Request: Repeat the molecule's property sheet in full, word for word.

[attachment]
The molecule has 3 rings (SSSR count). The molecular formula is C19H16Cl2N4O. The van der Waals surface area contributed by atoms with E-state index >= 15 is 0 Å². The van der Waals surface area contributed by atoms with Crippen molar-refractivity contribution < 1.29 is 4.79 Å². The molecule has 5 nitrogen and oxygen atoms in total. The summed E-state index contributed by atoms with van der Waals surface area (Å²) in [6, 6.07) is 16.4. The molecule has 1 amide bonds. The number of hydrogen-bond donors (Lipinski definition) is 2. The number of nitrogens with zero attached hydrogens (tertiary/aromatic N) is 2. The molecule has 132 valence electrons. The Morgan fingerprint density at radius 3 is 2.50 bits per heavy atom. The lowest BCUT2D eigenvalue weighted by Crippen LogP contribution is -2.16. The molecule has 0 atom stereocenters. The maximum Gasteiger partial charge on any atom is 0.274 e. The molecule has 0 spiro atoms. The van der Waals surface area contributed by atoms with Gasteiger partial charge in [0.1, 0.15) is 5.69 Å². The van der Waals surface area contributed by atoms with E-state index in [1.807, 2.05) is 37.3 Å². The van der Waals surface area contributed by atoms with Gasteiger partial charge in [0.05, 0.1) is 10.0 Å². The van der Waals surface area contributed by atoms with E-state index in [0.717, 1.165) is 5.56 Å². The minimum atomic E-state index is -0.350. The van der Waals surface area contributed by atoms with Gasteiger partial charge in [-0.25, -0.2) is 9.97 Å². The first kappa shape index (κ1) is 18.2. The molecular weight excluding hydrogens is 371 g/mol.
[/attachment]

The molecule has 3 rings (SSSR count). The molecular formula is C19H16Cl2N4O. The van der Waals surface area contributed by atoms with E-state index >= 15 is 0 Å². The van der Waals surface area contributed by atoms with Crippen molar-refractivity contribution < 1.29 is 4.79 Å². The molecule has 5 nitrogen and oxygen atoms in total. The summed E-state index contributed by atoms with van der Waals surface area (Å²) in [6, 6.07) is 16.4. The molecule has 1 amide bonds. The number of hydrogen-bond donors (Lipinski definition) is 2. The number of nitrogens with zero attached hydrogens (tertiary/aromatic N) is 2. The molecule has 132 valence electrons. The Morgan fingerprint density at radius 3 is 2.50 bits per heavy atom. The lowest BCUT2D eigenvalue weighted by Crippen LogP contribution is -2.16. The molecule has 0 atom stereocenters. The maximum Gasteiger partial charge on any atom is 0.274 e. The molecule has 0 spiro atoms. The van der Waals surface area contributed by atoms with Gasteiger partial charge in [0.1, 0.15) is 5.69 Å². The van der Waals surface area contributed by atoms with E-state index in [1.807, 2.05) is 37.3 Å². The van der Waals surface area contributed by atoms with Gasteiger partial charge in [0.05, 0.1) is 10.0 Å². The van der Waals surface area contributed by atoms with E-state index in [0.717, 1.165) is 5.56 Å². The minimum atomic E-state index is -0.350. The van der Waals surface area contributed by atoms with Gasteiger partial charge in [-0.25, -0.2) is 9.97 Å². The first kappa shape index (κ1) is 18.2. The molecular weight excluding hydrogens is 371 g/mol.